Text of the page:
When your looking across the earth you cannot see the sun or other Low Altitude objects because of distance, perspective, and atmospheric interference.  Thats why some stars cannot be seen in the south from the north and vice versa.

If this were the case, how come I can see a sun set below the horizon?

However, looking through a glass dome, you can see high altitude stars more clearly from the edges of the earth then at its center... See example:



You seem to be looking through some sort of dome on your mousepad from space. Not from earth.

Re: How to explain Midnight sun/No sun?
« Reply #8 on: October 17, 2021, 12:00:57 AM »
When your looking across the earth you cannot see the sun or other Low Altitude objects because of distance, perspective, and atmospheric interference.  Thats why some stars cannot be seen in the south from the north and vice versa.

If this were the case, how come I can see a sun set below the horizon?

I just moved a flashlight slowly away from this dome as I looked through it, and sure enough I saw a perfect sunset.  When I removed the dome, I could see the flash light again.   


You seem to be looking through some sort of dome on your mousepad from space. Not from earth.

I know I haven't been able to look through the dome and work everything out yet...  But I think the potential is there.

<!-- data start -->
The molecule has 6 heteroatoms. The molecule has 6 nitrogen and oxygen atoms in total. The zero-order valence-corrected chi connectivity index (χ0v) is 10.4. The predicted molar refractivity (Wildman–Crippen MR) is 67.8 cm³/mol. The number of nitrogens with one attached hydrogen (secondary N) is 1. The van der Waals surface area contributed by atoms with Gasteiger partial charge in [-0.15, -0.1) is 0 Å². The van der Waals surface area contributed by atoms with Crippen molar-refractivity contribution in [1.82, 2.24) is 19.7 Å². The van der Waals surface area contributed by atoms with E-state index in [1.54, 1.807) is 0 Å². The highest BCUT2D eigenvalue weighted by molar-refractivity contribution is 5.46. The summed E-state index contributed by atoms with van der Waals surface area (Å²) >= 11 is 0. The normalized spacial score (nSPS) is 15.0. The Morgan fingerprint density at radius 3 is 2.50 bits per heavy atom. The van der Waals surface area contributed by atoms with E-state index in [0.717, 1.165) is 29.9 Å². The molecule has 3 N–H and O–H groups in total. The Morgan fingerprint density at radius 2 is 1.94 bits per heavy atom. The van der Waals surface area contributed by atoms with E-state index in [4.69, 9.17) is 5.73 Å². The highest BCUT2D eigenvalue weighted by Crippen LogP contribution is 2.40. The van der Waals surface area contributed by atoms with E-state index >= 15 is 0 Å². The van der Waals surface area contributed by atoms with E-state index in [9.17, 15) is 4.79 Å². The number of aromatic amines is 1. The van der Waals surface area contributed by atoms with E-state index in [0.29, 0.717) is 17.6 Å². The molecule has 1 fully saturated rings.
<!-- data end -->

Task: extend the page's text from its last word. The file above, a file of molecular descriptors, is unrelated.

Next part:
Truth doesn't pick sides.

*

Offline stack

  • *
  • Posts: 2262
    • View Profile
Re: How to explain Midnight sun/No sun?
« Reply #9 on: October 17, 2021, 12:19:58 AM »
When your looking across the earth you cannot see the sun or other Low Altitude objects because of distance, perspective, and atmospheric interference.  Thats why some stars cannot be seen in the south from the north and vice versa.

If this were the case, how come I can see a sun set below the horizon?

I just moved a flashlight slowly away from this dome as I looked through it, and sure enough I saw a perfect sunset.  When I removed the dome, I could see the flash light again. 

If you think moving a flashlight over an upside down glass bowl represents the complexity of the cosmos, have at it.


You seem to be looking through some sort of dome on your mousepad from space. Not from earth.

I know I haven't been able to look through the dome and work everything out yet...  But I think the potential is there.

Explore the potential. There are other potentials to explore. Go to a University space telescope set up. Talk to the astrophysicists about theory, observation, and facts. Pick their brains. Look through their equipment, etc. Dive in. It's wondrous what we know and don't know, but surmise.

Relinquish your bias that there is a "dome". There might not be. Maybe there is one. Talk to people who have explored all these notions and more rather than flipping a bowl onto to your mousepad and blasting it with a flashlight..


Re: How to explain Midnight sun/No sun?
« Reply #10 on: October 17, 2021, 12:42:07 AM »
Lol, thanks Stack.  We'll seeee..
Truth doesn't pick sides.

Offline WTF_Seriously

  • *
  • Posts: 682
  • When I grow up I wanna be like Pete
    • View Profile
Re: How to explain Midnight sun/No sun?
« Reply #11 on: October 17, 2021, 12:58:20 AM »
Isn't there an inherent flaw in all this dome example?  The sun is also inside the dome, no?  So shining a light outside a dome doesn't represent what is actually happening in any way.
Distance from Sydney to Perth - We don't know.
There's a mirror floating in the sky - Yup.

Re: How to explain Midnight sun/No sun?
« Reply #12 on: October 17, 2021, 01:12:28 AM »
Not in all models.
Truth doesn't pick sides.